NDP pushes Trudeau to drop Liberal candidate accused of inappropriate behaviour
Raj Saini denies making unwanted sexual advances or inappropriate comments to young staffers
The NDP says Liberal Leader Justin Trudeau needs to drop southwestern Ontario candidate Raj Saini in light of allegations of inappropriate behaviour toward young female staffers that spanned his six years in office.
Seven sources with knowledge of the claims told CBC News of four different instances of Saini allegedly making unwanted sexual advances or inappropriate comments.
Saini said he has never acted inappropriately toward staff.
NDP candidate Lindsay Mathyssen, who is running for re-election in London-Fanshawe, held a press conference Wednesday morning to call on Trudeau to block Saini from running as a Liberal candidate.
"Justin Trudeau did what he has done so many times before — he stood by his man," she said.
"By refusing to live up to his words [by removing] Raj Saini as a Liberal candidate, Mr. Trudeau is sending a loud, clear and chilling message to women across Canada."
Mathyssen added that while she doesn't often agree with Conservative Leader Erin O'Toole, she thinks O'Toole did the right thing by believing the woman at the centre of the allegations against Troy Myers and dropping him as a candidate earlier this week.
PMO says it has no record
According to multiple sources, four female staffers told a senior Liberal staffer that Saini — along with former Liberal MP Marwan Tabbara — acted inappropriately by "touching" or being "handsy" with young female staffers at the Liberals' 2015 holiday party.
The sources said that information was shared with a senior member of the government, who brought the concerns to the Prime Minister's Office and Justin Trudeau's chief of staff, Katie Telford.
The Liberal Party told CBC News in a statement "it has no record or knowledge of the matter."
"There have been multiple allegations against this candidate and clearly they haven't been addressed properly," said Mathyssen.
WATCH | Liberal allowed to seek re-election despite claims of inappropriate behaviour
One former senior staffer who last year filed a Canadian Human Rights Commission complaint against Saini alleging unwelcome advances and harassing behaviour said it's upsetting that the party is allowing Saini to campaign again as a Liberal in Kitchener Centre.
The staffer said she raised concerns about Saini's behaviour over the past year and a half and that her experiences in his office contributed to her mental distress, culminating in her attempt to take her own life in his office in March 2020.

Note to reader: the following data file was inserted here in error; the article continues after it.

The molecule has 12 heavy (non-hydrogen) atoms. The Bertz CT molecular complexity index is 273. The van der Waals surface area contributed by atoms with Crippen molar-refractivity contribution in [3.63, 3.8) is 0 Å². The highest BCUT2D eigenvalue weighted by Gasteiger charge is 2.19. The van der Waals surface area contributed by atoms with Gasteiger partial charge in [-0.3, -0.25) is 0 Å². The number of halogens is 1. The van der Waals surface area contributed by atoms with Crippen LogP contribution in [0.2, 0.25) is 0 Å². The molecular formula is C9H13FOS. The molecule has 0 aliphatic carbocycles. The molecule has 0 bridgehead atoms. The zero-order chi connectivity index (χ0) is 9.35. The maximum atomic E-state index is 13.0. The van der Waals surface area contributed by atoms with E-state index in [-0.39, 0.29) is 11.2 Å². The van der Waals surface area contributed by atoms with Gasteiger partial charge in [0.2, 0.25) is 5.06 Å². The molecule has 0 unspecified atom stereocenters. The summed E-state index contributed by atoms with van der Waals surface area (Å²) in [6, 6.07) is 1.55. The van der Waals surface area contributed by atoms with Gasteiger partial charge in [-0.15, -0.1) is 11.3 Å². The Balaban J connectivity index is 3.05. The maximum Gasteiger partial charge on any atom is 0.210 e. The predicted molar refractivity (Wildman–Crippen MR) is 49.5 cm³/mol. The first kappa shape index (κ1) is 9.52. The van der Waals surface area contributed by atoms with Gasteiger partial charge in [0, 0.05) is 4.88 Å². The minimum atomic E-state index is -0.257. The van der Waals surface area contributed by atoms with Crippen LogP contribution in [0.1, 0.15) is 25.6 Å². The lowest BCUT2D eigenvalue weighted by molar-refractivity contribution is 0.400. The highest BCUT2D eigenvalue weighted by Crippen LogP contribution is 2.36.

According to multiple sources, Saini later followed another junior Liberal staffer around at several functions and asked for her phone number.
In a third case, a female employee reported she felt very uneasy about Saini calling her to his Ottawa office late at night — in some cases around 10 p.m. — and brought an employee with her from another MP's office so she wasn't alone with him, according to another source. The Liberal Party also said it had no knowledge of this matter.
O'Toole says party needs a 'serious' response
Trudeau said the party is following an independent process to review the claims.
"This is something that Canadians expect. We make sure that there are proper, rigorous processes that everyone gets to go through when they come forward with concerns and allegations," he said Wednesday.
"In this case, Mr. Saini has shared details about the multiple processes that have gone through over the past many months and the efforts that have been made to demonstrate we are taking seriously every single concern that is raised."
WATCH: Trudeau defends decision to keep Raj Saini as candidate
O'Toole said that this case, coupled with the Liberals' handling of sexual misconduct allegations in the Canadian Armed Forces, point to a culture problem within the party.
"These are very serious allegations and troubling allegations. We need to make sure Parliament Hill is a place where people can come to serve their country, work in politics free from allegations and intimidation and workplace incidents," he said.
"I hope to hear a serious response from the prime minister and his team on how this type of coverup took place."
Tabbara was allowed to run in the 2019 federal election despite a party investigation into allegations of sexual harassment made against him in the previous mandate.
Tabbara later left caucus after police charged him with break and enter, assault and criminal harassment in an unrelated case last year.